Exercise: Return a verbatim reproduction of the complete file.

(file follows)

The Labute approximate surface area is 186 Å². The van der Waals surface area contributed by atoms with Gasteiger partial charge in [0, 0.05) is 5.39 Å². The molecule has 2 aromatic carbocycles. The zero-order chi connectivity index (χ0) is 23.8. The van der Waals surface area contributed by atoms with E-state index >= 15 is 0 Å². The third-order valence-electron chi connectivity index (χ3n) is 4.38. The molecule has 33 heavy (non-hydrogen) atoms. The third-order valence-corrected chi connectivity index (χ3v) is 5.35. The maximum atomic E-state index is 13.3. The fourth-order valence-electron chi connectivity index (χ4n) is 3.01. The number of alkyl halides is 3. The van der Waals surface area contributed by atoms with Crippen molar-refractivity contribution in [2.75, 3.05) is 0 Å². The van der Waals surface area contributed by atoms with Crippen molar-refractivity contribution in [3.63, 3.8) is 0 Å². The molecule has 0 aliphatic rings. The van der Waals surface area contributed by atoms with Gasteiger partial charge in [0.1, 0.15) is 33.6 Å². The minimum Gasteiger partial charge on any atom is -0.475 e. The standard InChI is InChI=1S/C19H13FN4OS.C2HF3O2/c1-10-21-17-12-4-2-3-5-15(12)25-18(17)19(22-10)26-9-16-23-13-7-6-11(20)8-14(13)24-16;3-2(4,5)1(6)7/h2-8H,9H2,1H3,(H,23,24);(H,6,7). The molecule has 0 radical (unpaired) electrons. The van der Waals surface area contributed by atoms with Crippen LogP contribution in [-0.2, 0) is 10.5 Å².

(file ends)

The Labute approximate surface area is 186 Å². The van der Waals surface area contributed by atoms with Gasteiger partial charge in [0, 0.05) is 5.39 Å². The molecule has 2 aromatic carbocycles. The zero-order chi connectivity index (χ0) is 23.8. The van der Waals surface area contributed by atoms with E-state index >= 15 is 0 Å². The third-order valence-electron chi connectivity index (χ3n) is 4.38. The molecule has 33 heavy (non-hydrogen) atoms. The third-order valence-corrected chi connectivity index (χ3v) is 5.35. The maximum atomic E-state index is 13.3. The fourth-order valence-electron chi connectivity index (χ4n) is 3.01. The number of alkyl halides is 3. The van der Waals surface area contributed by atoms with Crippen molar-refractivity contribution in [2.75, 3.05) is 0 Å². The van der Waals surface area contributed by atoms with Crippen molar-refractivity contribution in [3.63, 3.8) is 0 Å². The molecule has 0 aliphatic rings. The van der Waals surface area contributed by atoms with Gasteiger partial charge in [0.1, 0.15) is 33.6 Å². The minimum Gasteiger partial charge on any atom is -0.475 e. The standard InChI is InChI=1S/C19H13FN4OS.C2HF3O2/c1-10-21-17-12-4-2-3-5-15(12)25-18(17)19(22-10)26-9-16-23-13-7-6-11(20)8-14(13)24-16;3-2(4,5)1(6)7/h2-8H,9H2,1H3,(H,23,24);(H,6,7). The molecule has 0 radical (unpaired) electrons. The van der Waals surface area contributed by atoms with Crippen LogP contribution in [-0.2, 0) is 10.5 Å².